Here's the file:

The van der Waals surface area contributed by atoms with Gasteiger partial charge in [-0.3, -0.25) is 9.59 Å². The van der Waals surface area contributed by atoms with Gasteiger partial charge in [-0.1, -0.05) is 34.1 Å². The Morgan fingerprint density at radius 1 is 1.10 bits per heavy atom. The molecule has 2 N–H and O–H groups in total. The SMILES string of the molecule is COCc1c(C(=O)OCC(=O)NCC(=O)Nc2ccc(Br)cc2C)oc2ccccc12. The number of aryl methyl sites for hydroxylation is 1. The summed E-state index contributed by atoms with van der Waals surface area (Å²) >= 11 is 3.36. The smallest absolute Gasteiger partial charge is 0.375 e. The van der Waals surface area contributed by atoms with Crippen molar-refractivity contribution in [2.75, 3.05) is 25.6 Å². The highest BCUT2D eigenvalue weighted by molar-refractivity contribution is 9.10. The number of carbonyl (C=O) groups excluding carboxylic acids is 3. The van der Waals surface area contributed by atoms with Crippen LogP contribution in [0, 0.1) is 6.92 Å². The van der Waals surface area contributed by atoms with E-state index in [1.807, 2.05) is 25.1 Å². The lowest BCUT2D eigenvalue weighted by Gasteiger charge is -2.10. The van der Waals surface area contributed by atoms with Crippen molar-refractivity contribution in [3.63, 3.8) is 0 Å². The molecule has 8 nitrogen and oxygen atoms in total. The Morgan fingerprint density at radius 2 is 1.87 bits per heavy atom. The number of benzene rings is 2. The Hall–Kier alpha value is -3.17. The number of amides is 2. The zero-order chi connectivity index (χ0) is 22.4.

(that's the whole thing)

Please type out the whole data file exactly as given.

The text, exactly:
The van der Waals surface area contributed by atoms with Gasteiger partial charge in [-0.3, -0.25) is 9.59 Å². The van der Waals surface area contributed by atoms with Gasteiger partial charge in [-0.1, -0.05) is 34.1 Å². The Morgan fingerprint density at radius 1 is 1.10 bits per heavy atom. The molecule has 2 N–H and O–H groups in total. The SMILES string of the molecule is COCc1c(C(=O)OCC(=O)NCC(=O)Nc2ccc(Br)cc2C)oc2ccccc12. The number of aryl methyl sites for hydroxylation is 1. The summed E-state index contributed by atoms with van der Waals surface area (Å²) >= 11 is 3.36. The smallest absolute Gasteiger partial charge is 0.375 e. The van der Waals surface area contributed by atoms with Crippen molar-refractivity contribution in [2.75, 3.05) is 25.6 Å². The highest BCUT2D eigenvalue weighted by molar-refractivity contribution is 9.10. The number of carbonyl (C=O) groups excluding carboxylic acids is 3. The van der Waals surface area contributed by atoms with Crippen LogP contribution in [0, 0.1) is 6.92 Å². The van der Waals surface area contributed by atoms with E-state index in [1.807, 2.05) is 25.1 Å². The lowest BCUT2D eigenvalue weighted by Gasteiger charge is -2.10. The van der Waals surface area contributed by atoms with Crippen molar-refractivity contribution in [3.63, 3.8) is 0 Å². The molecule has 8 nitrogen and oxygen atoms in total. The Morgan fingerprint density at radius 2 is 1.87 bits per heavy atom. The number of benzene rings is 2. The Hall–Kier alpha value is -3.17. The number of amides is 2. The zero-order chi connectivity index (χ0) is 22.4.